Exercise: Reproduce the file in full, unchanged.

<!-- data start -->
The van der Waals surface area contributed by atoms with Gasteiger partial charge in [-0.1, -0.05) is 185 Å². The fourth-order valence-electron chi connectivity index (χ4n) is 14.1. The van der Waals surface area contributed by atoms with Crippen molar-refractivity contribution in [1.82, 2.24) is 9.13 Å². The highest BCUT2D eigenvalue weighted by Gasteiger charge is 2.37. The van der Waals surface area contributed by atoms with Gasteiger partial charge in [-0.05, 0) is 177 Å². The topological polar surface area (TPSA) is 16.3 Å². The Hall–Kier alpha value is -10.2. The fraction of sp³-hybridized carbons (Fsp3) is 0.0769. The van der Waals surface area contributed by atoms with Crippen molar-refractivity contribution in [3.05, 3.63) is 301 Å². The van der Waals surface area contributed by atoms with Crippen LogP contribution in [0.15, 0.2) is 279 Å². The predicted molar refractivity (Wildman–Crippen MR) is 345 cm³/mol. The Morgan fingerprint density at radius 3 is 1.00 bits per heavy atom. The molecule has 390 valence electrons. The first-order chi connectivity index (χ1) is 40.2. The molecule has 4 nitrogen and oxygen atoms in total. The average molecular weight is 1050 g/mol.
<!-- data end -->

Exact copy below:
The van der Waals surface area contributed by atoms with Gasteiger partial charge in [-0.1, -0.05) is 185 Å². The fourth-order valence-electron chi connectivity index (χ4n) is 14.1. The van der Waals surface area contributed by atoms with Crippen molar-refractivity contribution in [1.82, 2.24) is 9.13 Å². The highest BCUT2D eigenvalue weighted by Gasteiger charge is 2.37. The van der Waals surface area contributed by atoms with Gasteiger partial charge in [-0.05, 0) is 177 Å². The topological polar surface area (TPSA) is 16.3 Å². The Hall–Kier alpha value is -10.2. The fraction of sp³-hybridized carbons (Fsp3) is 0.0769. The van der Waals surface area contributed by atoms with Crippen molar-refractivity contribution in [3.05, 3.63) is 301 Å². The van der Waals surface area contributed by atoms with Crippen LogP contribution in [0.15, 0.2) is 279 Å². The predicted molar refractivity (Wildman–Crippen MR) is 345 cm³/mol. The Morgan fingerprint density at radius 3 is 1.00 bits per heavy atom. The molecule has 390 valence electrons. The first-order chi connectivity index (χ1) is 40.2. The molecule has 4 nitrogen and oxygen atoms in total. The average molecular weight is 1050 g/mol.